Graphene is a material made of carbon atoms one layer thick, arranged in a honeycomb structure. It has been used to make materials stronger, create ultra-high frequency components for communications, boost battery performance and even used to make COVID-19 tests. It’s the archetypal two-dimensional (2D) material – but there’s much more to 2D materials than graphene.
Since graphene was first isolated in 2004, research has expanded to the creation of other, non-carbon 2D materials. Now there are many tens of these, and they’re hailed to make an impact where graphene is less suited, such as in novel transistors and next-generation optoelectronic devices, which generate, detect and control light.
Our recent study focused on a new form of the 2D material tungsten disulfide (WS2), which is both 2D and 3D. WS2 is a semiconductor – the same as silicon, which is found in almost all electronic devices. However, unlike silicon, WS2 can exist in a stable 2D form. We arranged the WS2 material in a new way to create a 3D arrangement of 2D sheets that we call a nanomesh.
The WS2 nanomesh doubles the frequency and halves the wavelength of laser light – changing its colour as it does so – with great efficiency. This means it could be useful in components for quantum communications using light, where attempts to “eavesdrop” on messages can always be detected. Light is important in quantum communications because particles of light, called photons, can be used to carry information. When two photons experience something called quantum entanglement, anything that happens to one of them is immediately observable in the other, no matter how far apart they are.
Quantum communication has the potential to deliver truly secure communication across the world. Using the bizarre property of entanglement, it’s possible to engineer a system so that when a signal is intercepted, the sender immediately knows.
Many of the attempts so far to create quantum communications have been using laser light. But in order to do this we need an efficient way of controlling the light. This could potentially be done with 2D materials.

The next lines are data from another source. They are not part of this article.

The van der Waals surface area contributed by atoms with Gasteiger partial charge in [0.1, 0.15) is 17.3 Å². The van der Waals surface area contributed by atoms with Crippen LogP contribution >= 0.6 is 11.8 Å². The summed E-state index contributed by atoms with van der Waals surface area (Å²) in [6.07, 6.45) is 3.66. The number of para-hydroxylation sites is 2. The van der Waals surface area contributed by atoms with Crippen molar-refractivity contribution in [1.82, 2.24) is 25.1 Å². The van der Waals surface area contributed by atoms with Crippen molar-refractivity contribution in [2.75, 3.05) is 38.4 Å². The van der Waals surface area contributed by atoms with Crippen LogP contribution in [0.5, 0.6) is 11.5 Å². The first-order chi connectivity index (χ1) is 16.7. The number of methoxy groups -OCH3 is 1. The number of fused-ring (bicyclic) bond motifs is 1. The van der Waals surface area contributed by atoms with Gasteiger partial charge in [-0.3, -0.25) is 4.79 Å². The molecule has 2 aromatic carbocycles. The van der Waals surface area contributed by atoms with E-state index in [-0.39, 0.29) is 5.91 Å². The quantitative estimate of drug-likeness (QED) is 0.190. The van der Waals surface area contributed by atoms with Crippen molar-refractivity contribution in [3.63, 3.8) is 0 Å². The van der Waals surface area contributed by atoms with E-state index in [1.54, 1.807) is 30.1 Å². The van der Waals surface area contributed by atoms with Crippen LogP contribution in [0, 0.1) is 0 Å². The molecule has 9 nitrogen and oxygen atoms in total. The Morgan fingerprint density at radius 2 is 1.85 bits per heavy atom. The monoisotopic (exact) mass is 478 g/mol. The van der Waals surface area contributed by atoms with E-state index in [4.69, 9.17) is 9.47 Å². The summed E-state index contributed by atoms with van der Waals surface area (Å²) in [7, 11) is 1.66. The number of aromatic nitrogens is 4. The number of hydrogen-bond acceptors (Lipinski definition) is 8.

Two dimensional confinement
In 2D materials, electrons can move in two dimensions but their motion in the third dimension is restricted. This confinement gives 2D materials interesting properties that mean they show great promise as ultra-thin devices for IT, communications, sensing, energy, imaging and quantum computing. For many of these applications, the 2D materials, which are just one atom thick, lie flat on a supporting surface.
Unfortunately, however, the strength of these materials – that they are extremely thin – is also their greatest weakness. This means when they are illuminated, visible light can interact with them only over a tiny thickness and the resulting effect is weak. To overcome this, researchers like me are starting to look for new ways to pack the 2D materials into complex 3D structures.
My PhD student and I created a webbed 3D network of densely-packed, randomly distributed stacks, containing rotated and fused 2D sheets called a nanomesh. Its unique characteristics are the result of the specific synthesis process we developed. We started by growing one-dimensional nanotubes (rolled sheets) of WS2, like a scaffold. These are naturally filled with a material from which WS2 sheets could grow at the nanotube tips and on their sides, rotated on top of each other and deployed like a fan. These sheets then fused with each other to create larger 2D sheets intersecting in 3D to create the nanomesh.
Inside a semiconductor there are energy bands, separated by an energy gap. Only light with energy larger than the energy gap can interact with the material in a useful way. If new energy levels are introduced inside this energy gap, the doubling of frequency of the light that passes through the material is much more efficient and can take place over a larger range of wavelengths. This is exactly what our nanomesh achieves, it changes the energy landscape – the energy bands, energy gaps and energy levels inside the gap – of the material.
Measurements by my colleagues in the photonics group demonstrated the nanomesh material indeed efficiently converts one laser colour into another over a broad palette of colours. Compared to flat-lying WS2 layers, the nanomesh is highly efficient and responds to a wide range of light wavelengths, while also being durable and able to be grown over large areas.
Our study is proof that assembling 2D materials into a 3D arrangement doesn’t just result in thicker 2D materials with which the light interacts more strongly – it produces materials with entirely new properties.
The nanomesh we made is technologically simple to produce at large scale, and offers interaction with light that can be tuned. The material could be evolved further, for example by including small metallic nanoparticles or by depositing a second material. Such hybrids would offer additional ways to change laser light passing through them.
Our next goal is to incorporate the nanomesh into devices that transmit and modify light and which can be integrated with traditional microelectronics. This is a route for developing practical quantum optical communications.
- is Reader, Department of Physics, University of Bath
- This article first appeared on The Conversation